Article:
Friday, March 28, 2014

End of Week News Clips: Hobby Lobby and Supremes

Simon Maloy, "GOP's Toxic Contraception Politics: Why Being the Party of 'Uncle Sugar' Will Doom Them": 

While they say "religious liberty," the heart of this matter is the conservative belief that ladies who have sex should buy their own sex drugs using their own sex money. There's a moral component, they argue, given that contraceptives facilitate anything from wanton licentiousness to euthanasia to abortion. (None of that is true.)

Rachel Maddow, "Contraception? You'll Have to Ask Your Boss" (note: this is a video link): 

No abortion and no access to contraception has slowly become the party line for Republicans.

Eli Clifton, "Hobby Lobby's Secret Agenda: How It's Quietly Funding a Vast Right-Wing Movement": 

Seen in this light, the ideological connection between the Hobby Lobby suit and Arizona's recently vetoed legislation becomes clearer: One seeks to allow companies the right to deny contraceptive coverage while the other would permit businesses to deny services to LGBT people.

Bill Blum, "Why the Biggest Winners in the Hobby Lobby Case May be the Koch Brothers":

The billionaire industrialists, who helped bankroll the unsuccessful attempt to overturn the ACA’s individual mandate before the Supreme Court in 2012, are also key orchestrators and potential beneficiaries of the campaign to upend the ACA’s requirement that employer-sponsored health care plans include a full range of birth control benefits.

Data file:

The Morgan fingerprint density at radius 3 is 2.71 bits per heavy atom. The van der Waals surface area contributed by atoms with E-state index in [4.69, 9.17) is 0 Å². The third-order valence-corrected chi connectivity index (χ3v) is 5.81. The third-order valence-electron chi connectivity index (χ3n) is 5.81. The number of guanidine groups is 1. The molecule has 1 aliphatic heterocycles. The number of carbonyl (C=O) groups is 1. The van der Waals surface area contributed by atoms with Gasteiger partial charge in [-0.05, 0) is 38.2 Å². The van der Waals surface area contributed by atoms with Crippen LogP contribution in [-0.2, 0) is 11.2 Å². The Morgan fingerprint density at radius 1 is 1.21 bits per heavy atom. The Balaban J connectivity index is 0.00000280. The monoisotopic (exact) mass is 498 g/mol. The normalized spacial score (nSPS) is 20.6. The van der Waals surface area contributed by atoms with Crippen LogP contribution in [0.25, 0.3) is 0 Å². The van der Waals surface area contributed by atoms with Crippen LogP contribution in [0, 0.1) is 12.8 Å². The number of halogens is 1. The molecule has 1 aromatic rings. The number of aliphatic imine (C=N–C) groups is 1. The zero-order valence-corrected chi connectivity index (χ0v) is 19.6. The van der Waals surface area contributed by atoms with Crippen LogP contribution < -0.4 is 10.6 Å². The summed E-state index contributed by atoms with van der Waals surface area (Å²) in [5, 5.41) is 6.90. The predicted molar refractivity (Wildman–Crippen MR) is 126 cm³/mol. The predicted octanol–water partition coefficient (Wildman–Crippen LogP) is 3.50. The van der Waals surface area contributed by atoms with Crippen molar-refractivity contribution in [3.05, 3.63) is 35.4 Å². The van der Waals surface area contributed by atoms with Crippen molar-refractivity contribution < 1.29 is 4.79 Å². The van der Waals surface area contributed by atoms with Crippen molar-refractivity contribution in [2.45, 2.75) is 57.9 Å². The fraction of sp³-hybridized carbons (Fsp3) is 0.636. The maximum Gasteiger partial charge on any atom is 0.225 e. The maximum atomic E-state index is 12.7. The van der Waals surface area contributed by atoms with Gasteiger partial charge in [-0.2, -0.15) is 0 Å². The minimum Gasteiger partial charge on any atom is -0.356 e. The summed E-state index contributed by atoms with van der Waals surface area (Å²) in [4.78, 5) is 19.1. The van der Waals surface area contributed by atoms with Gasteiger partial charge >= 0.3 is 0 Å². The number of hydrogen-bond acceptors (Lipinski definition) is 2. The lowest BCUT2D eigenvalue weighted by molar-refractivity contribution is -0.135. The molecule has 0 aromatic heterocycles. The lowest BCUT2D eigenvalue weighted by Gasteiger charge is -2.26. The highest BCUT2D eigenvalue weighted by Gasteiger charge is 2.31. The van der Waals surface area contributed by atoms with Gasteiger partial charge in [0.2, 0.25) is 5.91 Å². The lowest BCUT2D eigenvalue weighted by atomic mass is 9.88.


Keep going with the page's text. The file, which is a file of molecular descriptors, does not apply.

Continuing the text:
Gene Robinson, "Religious Freedom, or a License to Discriminate?": 

The license (or "exemption") to ignore anti-discrimination laws based on an individual's religious beliefs would set a dangerous precedent, and one which has already been disallowed over other issues in our American history.

New York Times Editors, "Crying Wolf on Religious Liberty": 

The real threat to religious liberty comes from the owners trying to impose their religious beliefs on thousands of employees.

Emily Martin and Jennifer Pizer, "Will 'Religious Liberty' Get a Second Shot in Contraception Case?": 

As a result, if the Supreme Court decides an arts and crafts chain is capable of religious beliefs and thus can have a religious right to deny its employees insurance coverage for birth control, then airlines might be able to assert a religious right to pay men more than women, bakeries could assert a religious right to deny employees insurance coverage for vaccinations, hotels might be able to assert a religious right to refuse rooms to customers based on race, and restaurants could assert a religious right to refuse to serve gay couples.

Michelle Goldberg, "Corporate Religious Freedom Means Freedom to Discriminate":

After all, if corporations enjoy the free exercise of religion, all sorts of civil rights protections will be endangered. Nationwide, businesses have claimed that religious liberty grants them the right to discriminate against gay customers. Some religious sects object to placing women in positions of authority over men – if corporations have religious liberty, would such beliefs allow them to deny women promotions